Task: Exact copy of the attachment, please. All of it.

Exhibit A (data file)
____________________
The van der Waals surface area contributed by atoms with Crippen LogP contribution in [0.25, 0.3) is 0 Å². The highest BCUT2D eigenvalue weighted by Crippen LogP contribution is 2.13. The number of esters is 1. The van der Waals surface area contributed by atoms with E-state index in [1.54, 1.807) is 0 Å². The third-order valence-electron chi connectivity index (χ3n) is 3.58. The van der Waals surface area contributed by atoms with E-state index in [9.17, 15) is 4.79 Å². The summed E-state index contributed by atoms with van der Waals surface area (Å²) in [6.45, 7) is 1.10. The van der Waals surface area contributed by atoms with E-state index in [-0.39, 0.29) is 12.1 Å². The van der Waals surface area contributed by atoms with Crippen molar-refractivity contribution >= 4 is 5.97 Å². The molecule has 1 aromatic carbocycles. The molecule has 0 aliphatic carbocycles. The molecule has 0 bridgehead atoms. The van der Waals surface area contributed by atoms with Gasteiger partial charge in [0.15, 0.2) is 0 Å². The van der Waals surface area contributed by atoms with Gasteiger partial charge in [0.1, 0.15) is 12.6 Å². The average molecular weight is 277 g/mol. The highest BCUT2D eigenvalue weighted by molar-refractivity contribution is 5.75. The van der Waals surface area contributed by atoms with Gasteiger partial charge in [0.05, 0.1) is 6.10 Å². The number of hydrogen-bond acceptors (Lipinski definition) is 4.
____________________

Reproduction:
The van der Waals surface area contributed by atoms with Crippen LogP contribution in [0.25, 0.3) is 0 Å². The highest BCUT2D eigenvalue weighted by Crippen LogP contribution is 2.13. The number of esters is 1. The van der Waals surface area contributed by atoms with E-state index in [1.54, 1.807) is 0 Å². The third-order valence-electron chi connectivity index (χ3n) is 3.58. The van der Waals surface area contributed by atoms with E-state index in [9.17, 15) is 4.79 Å². The summed E-state index contributed by atoms with van der Waals surface area (Å²) in [6.45, 7) is 1.10. The van der Waals surface area contributed by atoms with E-state index in [-0.39, 0.29) is 12.1 Å². The van der Waals surface area contributed by atoms with Crippen molar-refractivity contribution >= 4 is 5.97 Å². The molecule has 1 aromatic carbocycles. The molecule has 0 aliphatic carbocycles. The molecule has 0 bridgehead atoms. The van der Waals surface area contributed by atoms with Gasteiger partial charge in [0.15, 0.2) is 0 Å². The van der Waals surface area contributed by atoms with Gasteiger partial charge in [0.1, 0.15) is 12.6 Å². The average molecular weight is 277 g/mol. The highest BCUT2D eigenvalue weighted by molar-refractivity contribution is 5.75. The van der Waals surface area contributed by atoms with Gasteiger partial charge in [0.05, 0.1) is 6.10 Å². The number of hydrogen-bond acceptors (Lipinski definition) is 4.